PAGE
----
At its monetary policy meeting held on 1 June, the Central Bank of Thailand (BoT) raised the repurchase rate by 25 basis points to 3.00%, in a unanimous decision, which was in line with market expectations. With the move, the Bank has raised the policy rate by 175 basis points since monetary officials began withdrawing the policy stimulus in July 2010. The BoT argued that the economy continued to expand in the first quarter, supported by strong growth from the external sector. However, recent economic indicators suggest a moderation in the manufacturing sector, with output slowing in April. In particular, the automobile sector slumped, reflecting supply shortages in the wake of production shortfalls after the 11 March earthquake in Japan. Moreover, inflationary pressures continued to increase, fanned by higher prices for prepared food and the expectation that elevated oil and commodity prices would lead to higher production costs in the months to come. In addition, the BoT stated that growth in the global economy moderated somewhat in the first quarter, as the U.S. economy started to show signs that rising inflationary pressures had begun to weigh on consumption. The BoT also expressed concern that while growth in the Euro area appeared steady, sovereign debt woes remained a drag on the economy. In addition, monetary officials acknowledged that the Japanese economy slowed more than expected following the impact of the earthquake, but were upbeat about a faster than previously anticipated recovery. The next monetary policy meeting is scheduled for 13 July.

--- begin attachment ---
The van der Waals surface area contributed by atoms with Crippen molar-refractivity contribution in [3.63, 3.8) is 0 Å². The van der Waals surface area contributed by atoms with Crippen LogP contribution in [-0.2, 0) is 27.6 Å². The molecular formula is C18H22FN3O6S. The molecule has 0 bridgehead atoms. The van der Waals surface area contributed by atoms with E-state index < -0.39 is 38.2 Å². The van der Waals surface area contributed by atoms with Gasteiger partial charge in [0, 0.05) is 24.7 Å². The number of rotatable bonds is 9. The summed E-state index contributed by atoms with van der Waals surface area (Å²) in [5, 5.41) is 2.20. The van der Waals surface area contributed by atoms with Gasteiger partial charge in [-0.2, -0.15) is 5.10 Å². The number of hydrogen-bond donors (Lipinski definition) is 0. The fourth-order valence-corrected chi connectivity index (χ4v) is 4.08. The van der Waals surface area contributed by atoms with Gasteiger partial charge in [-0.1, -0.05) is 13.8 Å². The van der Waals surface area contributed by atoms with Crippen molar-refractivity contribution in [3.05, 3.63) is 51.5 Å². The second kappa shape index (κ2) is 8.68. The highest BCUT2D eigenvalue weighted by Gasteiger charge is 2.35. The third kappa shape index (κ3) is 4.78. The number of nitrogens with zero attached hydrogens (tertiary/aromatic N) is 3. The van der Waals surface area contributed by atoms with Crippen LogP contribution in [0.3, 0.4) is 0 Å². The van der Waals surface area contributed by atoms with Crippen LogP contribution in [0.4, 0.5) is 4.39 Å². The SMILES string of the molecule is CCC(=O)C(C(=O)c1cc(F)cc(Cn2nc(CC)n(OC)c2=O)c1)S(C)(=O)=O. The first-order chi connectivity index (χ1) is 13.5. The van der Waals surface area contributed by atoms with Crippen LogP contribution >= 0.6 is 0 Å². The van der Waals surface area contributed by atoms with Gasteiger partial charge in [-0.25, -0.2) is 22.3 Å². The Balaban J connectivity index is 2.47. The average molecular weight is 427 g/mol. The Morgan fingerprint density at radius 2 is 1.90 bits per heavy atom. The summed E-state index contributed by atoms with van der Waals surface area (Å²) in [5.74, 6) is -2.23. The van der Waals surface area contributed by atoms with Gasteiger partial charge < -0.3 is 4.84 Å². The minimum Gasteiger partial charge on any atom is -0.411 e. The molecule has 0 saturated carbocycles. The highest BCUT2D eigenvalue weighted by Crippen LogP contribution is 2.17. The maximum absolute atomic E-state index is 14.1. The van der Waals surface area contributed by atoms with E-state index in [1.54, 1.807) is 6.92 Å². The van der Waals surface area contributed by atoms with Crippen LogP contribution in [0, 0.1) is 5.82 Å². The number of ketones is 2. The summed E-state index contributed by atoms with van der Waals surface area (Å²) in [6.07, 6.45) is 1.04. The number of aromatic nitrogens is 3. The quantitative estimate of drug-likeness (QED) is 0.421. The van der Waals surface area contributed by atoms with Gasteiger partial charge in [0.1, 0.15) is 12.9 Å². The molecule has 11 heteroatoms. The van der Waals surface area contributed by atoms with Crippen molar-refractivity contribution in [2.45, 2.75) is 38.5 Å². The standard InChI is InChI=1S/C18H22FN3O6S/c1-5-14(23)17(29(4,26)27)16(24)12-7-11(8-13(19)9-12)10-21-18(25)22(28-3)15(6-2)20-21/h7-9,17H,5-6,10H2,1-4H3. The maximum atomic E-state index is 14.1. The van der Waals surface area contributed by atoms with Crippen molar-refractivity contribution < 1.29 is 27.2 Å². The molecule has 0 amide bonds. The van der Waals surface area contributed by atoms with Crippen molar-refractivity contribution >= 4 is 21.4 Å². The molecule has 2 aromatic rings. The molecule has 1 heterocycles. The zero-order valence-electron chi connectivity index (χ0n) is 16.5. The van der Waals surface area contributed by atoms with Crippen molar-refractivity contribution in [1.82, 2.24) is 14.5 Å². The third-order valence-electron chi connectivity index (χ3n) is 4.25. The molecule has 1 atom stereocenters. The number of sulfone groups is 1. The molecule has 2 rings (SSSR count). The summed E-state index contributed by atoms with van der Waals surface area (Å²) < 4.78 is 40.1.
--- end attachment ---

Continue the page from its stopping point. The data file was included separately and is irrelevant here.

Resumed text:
Thailand Monetary Policy
Central Bank raises interest rates in June
June 1, 2011
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Thailand Economic News
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